|Knock Knock, who's there? Knocked Fish Noodle Soup.
As I write this, I know of only two restaurants in the U.S. serving the cuisine of Wenzhou, China. Golden Corner Noodles in Flushing, Queens, New York, and Wenzhou Fish, Noodles & More in San Jose's Japantown. By the time you read this, most likely, one of the two will be gone; alas, it will be the one in San Francisco's neighbor to the South.
Wenzhou is a Chinese city in Zhejiang Province, which is immediately south of Shanghai. Located in a coastal enclave, it was historically isolated from the rest of China, and thus developed a distinct sea-food based culinary culture, as well as a dialect of the Wu language that is unintelligible to even its nearest neighbors. Wenzhou's significance in the context of Chinese food, a well as the rarity of its cuisine in the Chinese diaspora are well documented by an article by Jacqueline M. Newman in Flavor and Fortune.
Wenzhou Fish, Noodles and More* was opened in late 2016 by the husband and wife team of Max Soloviev and Carol Chen after sinking $2 million into renovating a historic building in San Jose's Japantown. I filed this intelligence in my memory banks for possible future action then forgot about it, understandable because downtown San Jose is a place I had visited perhaps twice in the 50+ years I have lived in San Francisco. Visiting the restaurant became a matter of some urgency, though, when news came through a couple of months ago that the restaurant would be closing at the end of the year. I am carless (and not even a driver), so when my daughter arrived in town for a Christmas visit we rented a car and trekked to San Jose (combining the restaurant visit with a visit to the San Jose Museum of Art, which had an exhibit she wanted to see.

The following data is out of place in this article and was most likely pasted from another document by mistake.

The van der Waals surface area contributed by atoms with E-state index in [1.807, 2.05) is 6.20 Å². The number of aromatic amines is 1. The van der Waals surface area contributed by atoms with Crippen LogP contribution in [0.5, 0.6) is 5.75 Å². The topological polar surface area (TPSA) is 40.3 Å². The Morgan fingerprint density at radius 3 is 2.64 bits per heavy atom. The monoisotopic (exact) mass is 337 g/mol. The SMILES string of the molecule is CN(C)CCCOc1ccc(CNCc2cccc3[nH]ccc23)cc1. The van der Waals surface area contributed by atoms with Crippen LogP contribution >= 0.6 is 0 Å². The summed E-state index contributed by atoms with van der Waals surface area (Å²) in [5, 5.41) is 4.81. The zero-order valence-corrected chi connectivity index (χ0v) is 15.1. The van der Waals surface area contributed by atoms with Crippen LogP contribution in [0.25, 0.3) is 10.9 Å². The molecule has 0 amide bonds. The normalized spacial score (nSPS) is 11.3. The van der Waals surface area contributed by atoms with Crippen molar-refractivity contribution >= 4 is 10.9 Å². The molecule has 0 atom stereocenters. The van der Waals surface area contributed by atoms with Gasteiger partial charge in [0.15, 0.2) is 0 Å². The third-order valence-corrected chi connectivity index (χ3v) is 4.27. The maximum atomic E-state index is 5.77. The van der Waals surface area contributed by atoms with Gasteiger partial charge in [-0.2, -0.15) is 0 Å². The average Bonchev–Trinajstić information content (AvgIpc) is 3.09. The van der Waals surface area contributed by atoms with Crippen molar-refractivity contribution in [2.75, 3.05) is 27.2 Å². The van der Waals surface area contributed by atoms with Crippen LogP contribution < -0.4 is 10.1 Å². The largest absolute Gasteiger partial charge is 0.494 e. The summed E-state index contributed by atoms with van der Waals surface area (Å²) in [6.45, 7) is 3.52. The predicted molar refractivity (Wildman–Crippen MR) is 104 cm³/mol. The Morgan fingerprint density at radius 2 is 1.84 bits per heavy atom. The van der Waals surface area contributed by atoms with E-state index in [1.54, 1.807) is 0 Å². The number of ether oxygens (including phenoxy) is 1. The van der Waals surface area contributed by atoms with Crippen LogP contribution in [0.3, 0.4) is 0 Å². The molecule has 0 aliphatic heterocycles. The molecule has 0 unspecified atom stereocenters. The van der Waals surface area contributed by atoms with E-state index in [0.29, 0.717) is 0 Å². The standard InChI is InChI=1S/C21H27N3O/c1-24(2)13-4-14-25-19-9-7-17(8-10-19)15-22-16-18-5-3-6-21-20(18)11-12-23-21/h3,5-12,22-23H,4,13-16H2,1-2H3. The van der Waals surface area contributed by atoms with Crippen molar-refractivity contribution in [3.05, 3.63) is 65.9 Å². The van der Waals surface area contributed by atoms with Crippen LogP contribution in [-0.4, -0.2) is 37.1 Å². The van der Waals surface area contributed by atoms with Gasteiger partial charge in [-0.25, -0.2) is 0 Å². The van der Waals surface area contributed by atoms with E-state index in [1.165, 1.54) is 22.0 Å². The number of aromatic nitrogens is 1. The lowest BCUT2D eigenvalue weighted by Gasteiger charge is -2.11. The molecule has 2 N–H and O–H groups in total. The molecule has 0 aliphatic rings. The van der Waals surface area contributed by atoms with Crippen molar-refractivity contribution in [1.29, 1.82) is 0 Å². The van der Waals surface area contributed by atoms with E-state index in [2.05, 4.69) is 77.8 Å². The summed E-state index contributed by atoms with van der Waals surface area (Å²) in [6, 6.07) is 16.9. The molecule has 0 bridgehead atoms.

At Wenzhou Fish, Noodles and More, I ordered two iconic Wenzhou dishes, "Wenzhou Silky Knocked Fish Noodle Soup" (温州敲鱼面) and a "Wenzhou Style Stuffed Pita With Dried Vegetables & Ground Pork" (梅菜干麦饼) to share with my daughter who, being somewhat averse to wheatens, ordered a more conventional fried rice dish for herself. The "Knocked Fish" is so-called because a "dough" of fish flesh scraped from the skin combined with a little potato starch is knocked into a thin, flat mass with a wooden dowel, lightly pan fried, rolled up and cut into into translucent ribbons with bits of fish visible. This slow-loading (but worth waiting for) video shows a woman in Wenzhou making the "knocked" fish noodles.
While we were dining, co-owner Carol Chen was conversing with a woman at the next table in the Wenzhou dialect. I can normally pick up on Shanghainese and other Wu dialects almost instantly, but even straining to listen to the conversation, could not recognize a single word in the Wenzhouhua.
|Co-owner Carol Chen
Will opportunity knock more than once for knocked fish noodles in the Bay Area?
Where slurped: Wenzhou Fish, Noodles and More, 625 North 6th St,, San Jose
*I suspect the comma is an unintended intruder; most Chinese restaurants have fish and noodles, but very few have fish noodles.